Looking back at the North Atlantic
The weather window proved to be very good over the period since the start, although it could have been better since Geronimo was running until she picked up the trade winds, with the window closing behind her and opening in front of her only at the very last moment. It was therefore impossible to go any faster between the start line and the Canaries. Once she picked up the trade winds, the giant tri was able to increase her pave, overtaking not only Orange's pace, but enough to beat ENZA New Zealand’s record from the start to the Equator.
The crew is becoming more enthusiastic about the boat with every mile she covers. 'Sharp', 'fast', 'light' and 'responsive': all of these words are now part of the regular vocabulary of her helmsmen.
The 25,000 nautical miles and more she has covered in the last year as part of her development are now beginning to pay off as and Geronimo is now more reliable. The boat is being managed with great care to minimise wear and tear: there’s no point in setting the world’s fastest time to Cape Town if that’s where the record attempt ends. These are the considerations the skipper Olivier de Kersauson has in mind when he refers to the freedom he has to retrace his own wake through the Atlantic and return to the start line if at any point he is not happy with how the voyage is going.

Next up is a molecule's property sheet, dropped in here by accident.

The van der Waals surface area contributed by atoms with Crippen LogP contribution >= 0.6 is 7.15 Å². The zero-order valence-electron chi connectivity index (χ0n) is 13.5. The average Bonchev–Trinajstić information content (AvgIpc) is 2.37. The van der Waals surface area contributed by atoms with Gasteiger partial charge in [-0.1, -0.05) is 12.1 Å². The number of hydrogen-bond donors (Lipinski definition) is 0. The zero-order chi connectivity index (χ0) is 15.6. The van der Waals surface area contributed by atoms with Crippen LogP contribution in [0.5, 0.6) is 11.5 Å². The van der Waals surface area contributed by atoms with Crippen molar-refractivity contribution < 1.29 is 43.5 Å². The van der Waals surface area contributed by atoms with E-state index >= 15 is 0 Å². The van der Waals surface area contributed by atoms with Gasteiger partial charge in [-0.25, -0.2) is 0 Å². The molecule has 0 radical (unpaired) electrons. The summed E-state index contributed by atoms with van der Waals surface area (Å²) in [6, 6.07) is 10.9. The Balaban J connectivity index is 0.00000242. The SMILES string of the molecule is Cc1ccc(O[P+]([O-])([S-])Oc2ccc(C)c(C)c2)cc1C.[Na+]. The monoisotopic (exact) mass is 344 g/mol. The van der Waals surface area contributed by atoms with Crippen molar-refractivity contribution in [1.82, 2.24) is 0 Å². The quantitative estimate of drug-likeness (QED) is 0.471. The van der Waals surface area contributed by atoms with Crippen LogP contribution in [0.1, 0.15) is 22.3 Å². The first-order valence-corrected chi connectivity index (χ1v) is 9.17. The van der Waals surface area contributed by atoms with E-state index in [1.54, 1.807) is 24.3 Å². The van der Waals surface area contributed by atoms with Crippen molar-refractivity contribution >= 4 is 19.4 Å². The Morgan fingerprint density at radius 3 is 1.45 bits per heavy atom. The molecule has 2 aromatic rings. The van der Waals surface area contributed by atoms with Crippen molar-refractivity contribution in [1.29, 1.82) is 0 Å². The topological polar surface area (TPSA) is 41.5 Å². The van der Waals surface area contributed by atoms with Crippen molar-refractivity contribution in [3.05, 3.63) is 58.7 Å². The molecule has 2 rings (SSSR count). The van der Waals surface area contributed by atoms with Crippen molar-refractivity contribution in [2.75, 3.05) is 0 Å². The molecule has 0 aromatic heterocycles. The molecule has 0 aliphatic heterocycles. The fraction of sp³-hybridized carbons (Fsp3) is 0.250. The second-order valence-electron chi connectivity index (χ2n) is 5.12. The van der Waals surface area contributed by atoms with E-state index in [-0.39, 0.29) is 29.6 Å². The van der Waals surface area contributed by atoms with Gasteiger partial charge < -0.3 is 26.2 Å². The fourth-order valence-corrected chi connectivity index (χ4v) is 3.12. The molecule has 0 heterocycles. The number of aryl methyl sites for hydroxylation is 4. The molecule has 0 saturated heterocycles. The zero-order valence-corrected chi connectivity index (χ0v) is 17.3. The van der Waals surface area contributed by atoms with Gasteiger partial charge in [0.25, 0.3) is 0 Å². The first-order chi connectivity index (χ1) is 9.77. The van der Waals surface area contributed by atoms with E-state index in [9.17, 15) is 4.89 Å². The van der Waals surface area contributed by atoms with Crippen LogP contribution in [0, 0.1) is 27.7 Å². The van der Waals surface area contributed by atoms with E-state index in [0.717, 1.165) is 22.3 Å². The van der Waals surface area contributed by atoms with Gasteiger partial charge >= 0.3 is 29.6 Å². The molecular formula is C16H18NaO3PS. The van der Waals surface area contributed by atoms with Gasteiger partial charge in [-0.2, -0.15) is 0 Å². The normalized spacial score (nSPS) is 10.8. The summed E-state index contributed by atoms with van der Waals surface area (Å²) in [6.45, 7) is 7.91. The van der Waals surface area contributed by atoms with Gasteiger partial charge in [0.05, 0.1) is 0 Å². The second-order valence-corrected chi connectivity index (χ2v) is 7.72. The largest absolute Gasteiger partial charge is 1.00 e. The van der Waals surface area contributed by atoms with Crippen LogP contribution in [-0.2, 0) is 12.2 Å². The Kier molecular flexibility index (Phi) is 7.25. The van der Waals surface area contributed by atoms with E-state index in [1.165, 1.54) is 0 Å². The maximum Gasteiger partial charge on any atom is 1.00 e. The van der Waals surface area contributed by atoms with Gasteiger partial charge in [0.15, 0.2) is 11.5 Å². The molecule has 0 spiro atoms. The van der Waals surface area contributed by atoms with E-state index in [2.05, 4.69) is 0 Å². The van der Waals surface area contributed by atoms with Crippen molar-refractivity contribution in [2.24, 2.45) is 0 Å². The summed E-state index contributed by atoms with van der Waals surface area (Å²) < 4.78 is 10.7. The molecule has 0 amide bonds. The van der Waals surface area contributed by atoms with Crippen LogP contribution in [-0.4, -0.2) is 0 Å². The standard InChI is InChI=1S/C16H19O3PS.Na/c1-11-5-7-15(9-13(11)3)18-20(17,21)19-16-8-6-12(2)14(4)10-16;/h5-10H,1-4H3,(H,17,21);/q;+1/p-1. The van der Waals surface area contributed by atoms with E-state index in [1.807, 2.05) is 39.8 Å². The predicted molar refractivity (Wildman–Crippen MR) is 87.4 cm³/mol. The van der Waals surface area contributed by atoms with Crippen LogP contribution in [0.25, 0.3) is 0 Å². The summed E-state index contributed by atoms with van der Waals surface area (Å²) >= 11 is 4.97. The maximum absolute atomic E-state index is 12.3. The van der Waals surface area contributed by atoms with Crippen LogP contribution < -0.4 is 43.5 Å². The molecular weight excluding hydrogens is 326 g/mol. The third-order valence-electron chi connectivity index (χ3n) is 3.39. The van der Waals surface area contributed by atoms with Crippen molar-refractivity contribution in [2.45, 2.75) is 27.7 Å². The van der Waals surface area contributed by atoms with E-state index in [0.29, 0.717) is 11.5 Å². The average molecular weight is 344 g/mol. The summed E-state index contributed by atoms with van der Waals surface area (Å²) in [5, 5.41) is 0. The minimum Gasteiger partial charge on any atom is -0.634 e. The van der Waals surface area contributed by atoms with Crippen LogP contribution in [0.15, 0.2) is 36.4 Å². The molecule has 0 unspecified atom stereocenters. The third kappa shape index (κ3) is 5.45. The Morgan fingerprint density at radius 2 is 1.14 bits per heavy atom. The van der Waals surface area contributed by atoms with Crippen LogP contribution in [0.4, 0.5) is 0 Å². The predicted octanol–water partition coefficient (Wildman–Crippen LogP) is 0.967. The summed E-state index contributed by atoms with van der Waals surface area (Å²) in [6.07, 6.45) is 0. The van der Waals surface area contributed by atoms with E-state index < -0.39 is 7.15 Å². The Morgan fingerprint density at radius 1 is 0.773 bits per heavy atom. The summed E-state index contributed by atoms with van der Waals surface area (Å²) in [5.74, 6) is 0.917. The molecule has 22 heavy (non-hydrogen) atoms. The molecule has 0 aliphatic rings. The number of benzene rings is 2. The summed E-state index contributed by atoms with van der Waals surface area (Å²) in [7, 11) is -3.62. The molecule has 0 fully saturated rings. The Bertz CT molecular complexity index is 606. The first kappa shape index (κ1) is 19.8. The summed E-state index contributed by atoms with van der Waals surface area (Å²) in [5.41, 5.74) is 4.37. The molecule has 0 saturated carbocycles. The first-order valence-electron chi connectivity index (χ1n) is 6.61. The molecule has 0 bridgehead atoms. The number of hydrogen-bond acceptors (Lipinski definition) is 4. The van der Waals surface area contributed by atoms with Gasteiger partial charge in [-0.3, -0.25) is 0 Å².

Tomorrow probably one crewmember will have to don diving gear to inspect the underside of the hull to see whether the giant squid or octopus – whatever the beast may have been – has left any impression on the carbon fibre skin. It will be hard for him not to imagine that the same creature or one of its relatives is lurking in the depths below him as he swims.
Much as we may lament the lack of true adventure in today’s world, the Jules Verne Trophy reminds us that the sea remains our last frontier: a world without rules, measures or restrictions, where everything you do presents a risk. And these risks are completely unpredictable when you’re dealing with an environment as wild and natural as the great oceans of the world.
Geronimo has only just begun her attempt on the Jules Verne Trophy and still has six times as many sea miles to travel as she has covered so far. With all the oceans of the world to look forward to, the adventure may only just have begun, but it has certainly got off to an eventful start!
As the forecasts predicted, Geronimo entered an area of calm last night. We can expect the speed of the Cap Gemini Ernst & Young and Schneider Electric trimaran to reduce significantly as these conditions have their effect.
|Day 7 0300||Position||24 hr distance||Av speed|
The boat's position at 15:00 GMT today (16:00 local time): 04°54S, 32°20W
Distance travelled in 12 hours : 136 nautical miles
Average speed over the last 12 hours: 11.31 knots